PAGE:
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University of Michigan
News for Faculty and Staff

March 30, 2015

Sustainability progress

The 2014 Sustainability Progress Report is packed with stories, images and videos that highlight U-M's sustainability accomplishments in the areas of education, research and campus engagement and operations.

Prisoner art

"Season of Love" by Oliger Merko is one of the pieces of art featured in the 20th annual Exhibition of Art by Michigan Prisoners, curated by Janie Paul, professor of art and social work, and Buzz Alexander, professor of English language and literature, and art and design. Learn more about the exhibit, read an interview with Paul and view slideshows of selected artworks.

Congressional Breakfast

President Mark Schlissel talks with Rep. Debbie Dingell, D-Dearborn, at the annual University of Michigan Congressional Breakfast. 300 alumni, corporate sponsors, members of Congress and others attended the annual event in Washington on Wednesday.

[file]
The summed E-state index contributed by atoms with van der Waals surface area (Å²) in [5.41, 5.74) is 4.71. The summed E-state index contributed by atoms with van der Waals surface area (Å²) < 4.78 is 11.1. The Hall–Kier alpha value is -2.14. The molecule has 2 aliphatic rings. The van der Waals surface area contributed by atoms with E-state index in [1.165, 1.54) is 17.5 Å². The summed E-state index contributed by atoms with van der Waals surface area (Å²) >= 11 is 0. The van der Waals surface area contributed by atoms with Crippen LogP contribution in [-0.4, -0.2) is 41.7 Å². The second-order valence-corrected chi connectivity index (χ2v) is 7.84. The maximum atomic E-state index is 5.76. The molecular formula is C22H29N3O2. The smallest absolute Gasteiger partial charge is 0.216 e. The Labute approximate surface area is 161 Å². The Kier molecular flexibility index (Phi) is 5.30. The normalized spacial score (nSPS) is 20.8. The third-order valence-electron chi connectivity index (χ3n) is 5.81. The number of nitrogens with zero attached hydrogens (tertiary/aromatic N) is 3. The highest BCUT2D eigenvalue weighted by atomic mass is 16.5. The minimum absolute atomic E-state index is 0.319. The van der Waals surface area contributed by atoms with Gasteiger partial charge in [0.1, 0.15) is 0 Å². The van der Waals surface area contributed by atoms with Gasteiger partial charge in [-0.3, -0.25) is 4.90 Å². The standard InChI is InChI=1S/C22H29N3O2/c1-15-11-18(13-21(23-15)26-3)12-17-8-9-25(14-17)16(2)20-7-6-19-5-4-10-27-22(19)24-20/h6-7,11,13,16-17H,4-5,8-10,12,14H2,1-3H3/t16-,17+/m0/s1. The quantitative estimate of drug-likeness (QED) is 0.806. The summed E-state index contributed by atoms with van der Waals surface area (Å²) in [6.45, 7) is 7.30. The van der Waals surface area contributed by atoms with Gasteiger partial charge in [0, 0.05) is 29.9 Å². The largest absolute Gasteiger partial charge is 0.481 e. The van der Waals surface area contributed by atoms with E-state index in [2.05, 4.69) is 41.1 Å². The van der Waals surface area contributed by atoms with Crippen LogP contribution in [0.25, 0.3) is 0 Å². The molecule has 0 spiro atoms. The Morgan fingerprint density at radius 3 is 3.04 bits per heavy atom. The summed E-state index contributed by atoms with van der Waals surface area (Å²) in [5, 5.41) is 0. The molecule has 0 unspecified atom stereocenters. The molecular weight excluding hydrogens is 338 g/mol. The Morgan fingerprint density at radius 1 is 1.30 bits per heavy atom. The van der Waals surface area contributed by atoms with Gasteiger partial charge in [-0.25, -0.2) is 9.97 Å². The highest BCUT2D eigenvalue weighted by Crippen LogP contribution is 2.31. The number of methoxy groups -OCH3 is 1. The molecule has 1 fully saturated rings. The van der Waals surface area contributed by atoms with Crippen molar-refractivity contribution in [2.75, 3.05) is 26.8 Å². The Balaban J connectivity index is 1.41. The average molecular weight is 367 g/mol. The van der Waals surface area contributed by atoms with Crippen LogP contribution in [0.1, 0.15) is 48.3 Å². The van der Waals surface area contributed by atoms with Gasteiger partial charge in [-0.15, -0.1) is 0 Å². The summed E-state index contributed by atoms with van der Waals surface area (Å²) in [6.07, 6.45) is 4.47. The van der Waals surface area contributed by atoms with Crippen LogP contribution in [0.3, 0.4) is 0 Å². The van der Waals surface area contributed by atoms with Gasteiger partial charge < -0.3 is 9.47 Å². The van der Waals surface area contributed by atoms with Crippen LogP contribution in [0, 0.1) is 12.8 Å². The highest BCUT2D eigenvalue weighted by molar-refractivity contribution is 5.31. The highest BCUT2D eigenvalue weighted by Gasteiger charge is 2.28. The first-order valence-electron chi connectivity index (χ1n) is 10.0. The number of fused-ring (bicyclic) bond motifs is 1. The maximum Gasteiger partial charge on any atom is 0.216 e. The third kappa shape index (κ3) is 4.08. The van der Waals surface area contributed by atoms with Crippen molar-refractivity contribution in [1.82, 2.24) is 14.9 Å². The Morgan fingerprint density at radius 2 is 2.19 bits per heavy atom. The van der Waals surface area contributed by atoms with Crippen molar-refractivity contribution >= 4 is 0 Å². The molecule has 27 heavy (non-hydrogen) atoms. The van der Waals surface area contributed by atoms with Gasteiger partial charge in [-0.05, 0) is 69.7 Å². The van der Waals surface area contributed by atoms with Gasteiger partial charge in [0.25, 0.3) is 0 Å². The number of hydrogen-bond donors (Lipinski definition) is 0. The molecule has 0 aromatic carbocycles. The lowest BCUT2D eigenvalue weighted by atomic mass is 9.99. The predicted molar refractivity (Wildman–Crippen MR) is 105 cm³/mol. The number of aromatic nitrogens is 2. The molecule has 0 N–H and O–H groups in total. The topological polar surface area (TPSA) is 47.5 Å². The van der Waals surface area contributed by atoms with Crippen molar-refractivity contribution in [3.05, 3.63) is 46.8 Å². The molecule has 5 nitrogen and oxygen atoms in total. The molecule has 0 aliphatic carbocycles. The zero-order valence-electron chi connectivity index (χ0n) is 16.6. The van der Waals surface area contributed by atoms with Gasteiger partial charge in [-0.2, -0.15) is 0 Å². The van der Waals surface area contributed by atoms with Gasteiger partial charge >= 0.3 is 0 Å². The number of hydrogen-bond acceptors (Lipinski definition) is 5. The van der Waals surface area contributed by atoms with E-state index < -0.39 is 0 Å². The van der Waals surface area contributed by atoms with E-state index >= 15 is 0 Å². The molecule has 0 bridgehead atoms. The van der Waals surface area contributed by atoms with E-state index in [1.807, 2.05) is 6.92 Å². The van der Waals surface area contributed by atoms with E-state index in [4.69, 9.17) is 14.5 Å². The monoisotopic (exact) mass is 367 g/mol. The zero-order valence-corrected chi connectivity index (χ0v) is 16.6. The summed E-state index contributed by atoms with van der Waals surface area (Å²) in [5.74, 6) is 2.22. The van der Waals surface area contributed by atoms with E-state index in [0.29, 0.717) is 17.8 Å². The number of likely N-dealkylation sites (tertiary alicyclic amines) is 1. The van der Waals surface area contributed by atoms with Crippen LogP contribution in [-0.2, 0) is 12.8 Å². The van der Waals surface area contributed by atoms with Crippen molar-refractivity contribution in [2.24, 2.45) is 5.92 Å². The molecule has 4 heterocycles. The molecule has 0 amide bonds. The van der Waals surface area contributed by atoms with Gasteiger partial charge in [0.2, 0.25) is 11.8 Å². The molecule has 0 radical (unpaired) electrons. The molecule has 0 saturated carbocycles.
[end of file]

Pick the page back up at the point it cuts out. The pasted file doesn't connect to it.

Faculty/Staff Spotlight

"I saw other people in beautiful costumes, and I realized I had to learn how to sew."

Erin Flores, an administrative assistant in Communications & Outreach at the Gerald R. Ford School of Public Policy.

Old School

Blinded by science

A lab accident that blinded Edward Campbell at age 28 did not end his distinguished career as a U-M faculty member.

Michigan in the News

Ella Atkins, associate professor of aerospace engineering, and electrical engineering and computer science, says post-9/11 cockpit-security measures assume a flight’s crew members are the "good guys."

BuzzFeed News

Timothy McKay, professor of physics, astronomy and education, and Steve Lonn, assistant director of the Learning, Education and Design Lab, were quoted in an article about ways U-M faculty use digital information to personalize their teaching and help students learn.

National Journal

Samuel Bagenstos, professor of law, argued a case before the U.S. Supreme Court that clarified legal protections for pregnant workers who believe their employers have discriminated against them.

The Washington Post